Movement Quotient (MQ)
In line with the original manual of the KTK, a movement quotient (MQ) was obtained as a total score for the FMS assessment. For this purpose, the raw scores of each test item were converted into norm values for each test item, separately, based on the available dataset. Consecutively a movement quotient (MQ) was established by combining the norm values. The KTK's transformation methods described in the original manual were used for both the conversion of the raw scores into norm values per item and the conversion of the item norm values into a combined MQ. As such 100 and 15 points reflects the mean and the standard deviation of the norm population, respectively. Two calculations of the MQ were conducted: 1) the MQKTK−3 based on the results of the KTK-3 and 2) MQKTK−3+EHC based on the KTK-3 and the EHC test. All children were classified twice, based on the MQKTK−3 and based on MQKTK−3+EHC, into one of the categories of FMS performance as suggested by Kiphard and Schilling (1974, 2007): severe disorder (≤70), moderate disorder (71–85), normal performance (86–115), good performance (116–130), high performance (≥131).
All children completed the assessment as part of their regular physical education classes in an indoor facility. The testers were physical education students in the final stage of their study or physical education teachers. All testers were well-trained to ensure that the test protocols were used in a standardized way. They first familiarized themselves with the test protocols and instructions and then they were given feedback during a training session by an expert. At all assessments an experienced tester supervised the measurements. The children's sex and date of birth were provided by the school before the assessment.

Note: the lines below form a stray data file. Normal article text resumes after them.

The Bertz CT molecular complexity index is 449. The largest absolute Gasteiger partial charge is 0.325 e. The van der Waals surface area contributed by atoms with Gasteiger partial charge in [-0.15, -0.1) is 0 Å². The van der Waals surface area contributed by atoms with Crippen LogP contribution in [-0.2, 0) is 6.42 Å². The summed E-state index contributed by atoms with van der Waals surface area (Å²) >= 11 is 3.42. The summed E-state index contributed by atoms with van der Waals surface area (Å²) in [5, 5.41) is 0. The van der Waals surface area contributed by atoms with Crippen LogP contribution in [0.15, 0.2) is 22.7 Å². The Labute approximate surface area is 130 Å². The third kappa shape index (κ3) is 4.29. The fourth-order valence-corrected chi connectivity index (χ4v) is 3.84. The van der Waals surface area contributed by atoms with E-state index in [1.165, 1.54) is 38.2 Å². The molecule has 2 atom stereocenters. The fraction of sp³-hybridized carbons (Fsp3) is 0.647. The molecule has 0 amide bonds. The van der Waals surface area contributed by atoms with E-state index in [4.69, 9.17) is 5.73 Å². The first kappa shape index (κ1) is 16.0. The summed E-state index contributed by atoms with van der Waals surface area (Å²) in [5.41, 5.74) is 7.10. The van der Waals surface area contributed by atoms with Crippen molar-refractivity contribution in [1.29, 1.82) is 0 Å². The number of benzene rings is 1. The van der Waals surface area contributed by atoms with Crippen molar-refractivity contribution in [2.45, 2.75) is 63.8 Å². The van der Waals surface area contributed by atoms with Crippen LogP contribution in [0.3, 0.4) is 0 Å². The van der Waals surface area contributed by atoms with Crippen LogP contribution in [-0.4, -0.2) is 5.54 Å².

IBM SPSS Statistics 24 (IBM Corp., Armonk, New York, United States of America) was used for the statistical analyses. The test items' scores of WB, MS and JS were normally distributed. The distribution of the (m)EHC outcomes was positively skewed. Since transformation did not solve this non-normality, it was decided to check the normality of the model's residuals of bootstrapping in further analyses that included the (m)EHC outcomes to ensure the robustness of the analyses (Williams et al., 2013). Descriptive statistics of the assessment outcomes are presented by sex and age, separately.
First, univariate General Linear Model (GLM) (i.e., ANOVA) analyses, including the raw test item scores one by one as dependent variables and sex and age as a fixed factors, were used to elucidate main and interaction effects of sex and age. Additional Sidak's post hoc tests were conducted in case of significant main effects of age. Second, for construct validity partial Pearson's correlation coefficients were calculated, while correcting for sex and age in line with the original procedures of the test items (Kiphard and Schilling, 1974; Faber et al., 2014), to present the interrelationship between the raw test item outcomes in a correlation matrix. Additionally, bootstrapping (1,000 samples) was performed to calculate 95% confidence intervals for the Pearson's correlation coefficients. Finally, the agreement between the classifications of MQKTK−3 and MQKTK−3+EHC was evaluated using the percentage agreement and Cohen's kappa. Alpha was set at 0.05 for significance for all analyses.